There are many variations on this theme, such as Joseph Campbell’s famous injunction to “Follow your bliss.” Rumi’s wording has subtleties that make this one of my favorite quotes.
“Silently drawn” – Ah, silence. There is no shortage of advice out there from self-help books, tv shows, friends and family, business gurus, etc. I think all of these sources can provide sparks of insight and ideas to explore. Yet at the end of the day, we are responsible for making decisions based on our own values, on what we love.
When we become still and silent, our intuition can teach us what it knows. Our language places this inner knowing solidly in the quiet wisdom of our bodies. We say we have a gut feeling or feel something tug at our hearts. Insight arrives intact and without a surplus of words – we “just knew”, or “had a flash.” We are silently drawn to what is right for us.
“Strange pull” – Why does Rumi choose this word to describe being pulled toward what we love? I think this is his way of saying that we don’t have to have a cost-benefit analysis of all of the available options laid out in a chart to stand by a decision. We get to trust our hearts when we act, even if we can’t express our reasons in the language of hard logic or explain ourselves to someone else’s satisfaction. What we love can be wrapped up in mystery and wonder, and all that really matters is that we follow.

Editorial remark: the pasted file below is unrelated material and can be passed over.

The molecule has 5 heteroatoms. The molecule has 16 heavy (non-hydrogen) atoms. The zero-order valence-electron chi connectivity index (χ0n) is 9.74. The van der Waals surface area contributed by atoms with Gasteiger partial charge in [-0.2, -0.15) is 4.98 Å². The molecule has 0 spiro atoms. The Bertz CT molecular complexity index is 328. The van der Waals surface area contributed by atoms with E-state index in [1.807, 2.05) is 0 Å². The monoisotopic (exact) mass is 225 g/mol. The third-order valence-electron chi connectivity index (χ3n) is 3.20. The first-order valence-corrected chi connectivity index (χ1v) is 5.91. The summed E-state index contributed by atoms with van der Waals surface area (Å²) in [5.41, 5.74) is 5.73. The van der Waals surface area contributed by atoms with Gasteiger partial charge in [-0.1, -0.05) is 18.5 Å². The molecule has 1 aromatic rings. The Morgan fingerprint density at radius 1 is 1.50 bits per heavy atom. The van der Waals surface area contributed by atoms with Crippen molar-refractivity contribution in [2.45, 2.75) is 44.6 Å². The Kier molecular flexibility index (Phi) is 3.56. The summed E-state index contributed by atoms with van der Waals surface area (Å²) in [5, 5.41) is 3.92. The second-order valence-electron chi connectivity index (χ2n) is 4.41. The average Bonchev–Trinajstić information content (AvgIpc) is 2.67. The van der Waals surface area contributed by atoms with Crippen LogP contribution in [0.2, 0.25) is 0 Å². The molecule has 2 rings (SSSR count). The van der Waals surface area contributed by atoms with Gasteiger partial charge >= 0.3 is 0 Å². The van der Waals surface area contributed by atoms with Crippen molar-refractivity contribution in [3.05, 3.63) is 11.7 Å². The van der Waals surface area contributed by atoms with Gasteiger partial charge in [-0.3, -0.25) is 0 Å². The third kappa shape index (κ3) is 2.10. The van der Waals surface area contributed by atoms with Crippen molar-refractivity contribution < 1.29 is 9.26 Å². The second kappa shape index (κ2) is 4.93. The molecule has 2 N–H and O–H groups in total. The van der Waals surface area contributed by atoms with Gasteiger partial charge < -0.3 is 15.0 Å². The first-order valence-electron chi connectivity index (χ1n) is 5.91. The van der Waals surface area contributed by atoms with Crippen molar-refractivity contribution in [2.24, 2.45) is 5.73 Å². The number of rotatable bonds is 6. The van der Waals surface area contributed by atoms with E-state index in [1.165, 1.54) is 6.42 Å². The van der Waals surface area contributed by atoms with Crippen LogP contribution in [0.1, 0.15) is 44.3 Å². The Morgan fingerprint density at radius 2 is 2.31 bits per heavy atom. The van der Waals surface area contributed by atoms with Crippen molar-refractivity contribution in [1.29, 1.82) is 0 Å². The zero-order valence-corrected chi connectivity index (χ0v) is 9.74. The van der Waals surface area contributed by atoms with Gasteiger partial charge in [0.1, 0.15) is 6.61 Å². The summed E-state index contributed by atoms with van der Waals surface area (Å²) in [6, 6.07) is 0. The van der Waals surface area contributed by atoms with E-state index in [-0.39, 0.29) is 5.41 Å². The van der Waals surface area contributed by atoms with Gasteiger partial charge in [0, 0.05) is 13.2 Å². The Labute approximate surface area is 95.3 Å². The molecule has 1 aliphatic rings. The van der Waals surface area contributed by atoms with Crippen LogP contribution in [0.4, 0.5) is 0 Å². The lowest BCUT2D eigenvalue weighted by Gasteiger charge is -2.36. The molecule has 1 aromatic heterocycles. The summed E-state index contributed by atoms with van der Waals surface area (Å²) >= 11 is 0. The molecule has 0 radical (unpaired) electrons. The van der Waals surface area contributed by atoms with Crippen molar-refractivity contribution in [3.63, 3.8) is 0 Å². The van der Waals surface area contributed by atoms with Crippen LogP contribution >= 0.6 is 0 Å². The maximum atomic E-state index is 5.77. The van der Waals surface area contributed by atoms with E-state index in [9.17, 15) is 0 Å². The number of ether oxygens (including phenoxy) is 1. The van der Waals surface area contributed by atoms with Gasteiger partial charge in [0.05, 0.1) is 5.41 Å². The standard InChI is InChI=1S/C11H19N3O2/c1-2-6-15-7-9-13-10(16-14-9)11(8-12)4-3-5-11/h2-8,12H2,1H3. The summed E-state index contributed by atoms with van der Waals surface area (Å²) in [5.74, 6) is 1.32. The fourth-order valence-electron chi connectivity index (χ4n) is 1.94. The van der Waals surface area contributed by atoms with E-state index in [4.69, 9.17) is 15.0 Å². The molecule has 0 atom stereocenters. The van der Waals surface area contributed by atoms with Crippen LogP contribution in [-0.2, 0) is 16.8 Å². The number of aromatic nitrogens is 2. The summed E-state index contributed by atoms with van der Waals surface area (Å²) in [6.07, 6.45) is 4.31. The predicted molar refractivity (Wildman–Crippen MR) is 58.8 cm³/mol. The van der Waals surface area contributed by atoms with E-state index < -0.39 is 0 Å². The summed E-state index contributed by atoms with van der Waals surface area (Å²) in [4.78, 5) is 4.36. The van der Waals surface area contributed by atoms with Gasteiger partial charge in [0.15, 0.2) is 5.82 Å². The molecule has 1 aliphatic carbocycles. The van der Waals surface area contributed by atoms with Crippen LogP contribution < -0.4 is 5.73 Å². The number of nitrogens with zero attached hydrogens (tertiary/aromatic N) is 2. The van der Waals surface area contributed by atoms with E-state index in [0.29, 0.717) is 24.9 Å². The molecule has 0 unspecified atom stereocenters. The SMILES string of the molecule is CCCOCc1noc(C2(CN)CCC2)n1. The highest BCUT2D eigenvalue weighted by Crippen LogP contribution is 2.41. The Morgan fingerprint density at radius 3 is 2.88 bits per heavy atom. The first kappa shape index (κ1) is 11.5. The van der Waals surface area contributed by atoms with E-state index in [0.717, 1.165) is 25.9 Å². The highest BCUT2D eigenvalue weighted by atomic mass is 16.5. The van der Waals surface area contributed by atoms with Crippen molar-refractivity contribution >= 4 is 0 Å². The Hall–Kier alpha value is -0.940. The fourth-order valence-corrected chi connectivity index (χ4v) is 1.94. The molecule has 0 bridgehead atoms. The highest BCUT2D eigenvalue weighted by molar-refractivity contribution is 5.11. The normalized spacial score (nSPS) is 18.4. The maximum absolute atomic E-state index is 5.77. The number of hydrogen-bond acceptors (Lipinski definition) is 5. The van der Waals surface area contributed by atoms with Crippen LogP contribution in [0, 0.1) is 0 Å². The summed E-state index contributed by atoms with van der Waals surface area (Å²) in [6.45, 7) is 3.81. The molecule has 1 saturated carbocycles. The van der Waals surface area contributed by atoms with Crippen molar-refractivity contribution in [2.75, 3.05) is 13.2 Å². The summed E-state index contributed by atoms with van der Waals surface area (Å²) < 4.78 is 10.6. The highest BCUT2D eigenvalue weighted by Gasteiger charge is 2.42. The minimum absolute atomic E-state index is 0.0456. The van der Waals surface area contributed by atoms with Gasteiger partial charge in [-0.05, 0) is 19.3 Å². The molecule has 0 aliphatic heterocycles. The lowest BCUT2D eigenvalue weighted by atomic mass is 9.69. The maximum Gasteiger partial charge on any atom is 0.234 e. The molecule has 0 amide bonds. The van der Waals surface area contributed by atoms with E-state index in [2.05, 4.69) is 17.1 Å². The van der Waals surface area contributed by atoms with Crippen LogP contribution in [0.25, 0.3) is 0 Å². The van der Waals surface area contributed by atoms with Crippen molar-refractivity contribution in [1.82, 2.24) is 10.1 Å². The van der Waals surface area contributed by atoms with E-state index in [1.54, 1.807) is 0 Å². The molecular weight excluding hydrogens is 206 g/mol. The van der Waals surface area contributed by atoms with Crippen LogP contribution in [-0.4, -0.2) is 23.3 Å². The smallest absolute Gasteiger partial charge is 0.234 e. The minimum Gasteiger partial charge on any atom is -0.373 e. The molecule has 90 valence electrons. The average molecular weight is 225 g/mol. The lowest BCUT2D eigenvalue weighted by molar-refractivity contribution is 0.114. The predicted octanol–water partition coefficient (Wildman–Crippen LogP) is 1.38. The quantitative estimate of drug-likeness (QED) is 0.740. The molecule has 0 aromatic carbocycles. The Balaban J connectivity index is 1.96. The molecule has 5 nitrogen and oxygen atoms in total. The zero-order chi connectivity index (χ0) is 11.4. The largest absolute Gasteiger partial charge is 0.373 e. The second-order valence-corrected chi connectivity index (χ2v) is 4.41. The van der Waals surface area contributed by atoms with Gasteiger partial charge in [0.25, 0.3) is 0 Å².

Because when we follow what we love, we begin living according to our most cherished values. This is my definition of integrity – when what I say I value and believe matches my actions. When we’re out of integrity, it’s pretty hard to feel happiness or satisfaction.
This is why I believe Rumi says that we will not be led astray. I don’t think he means that it will all be perfect, our problems will all be solved, and we won’t make mistakes. The goal isn’t to be free of challenges or struggles, but to act with the assurance that our aim is true when we follow what we love.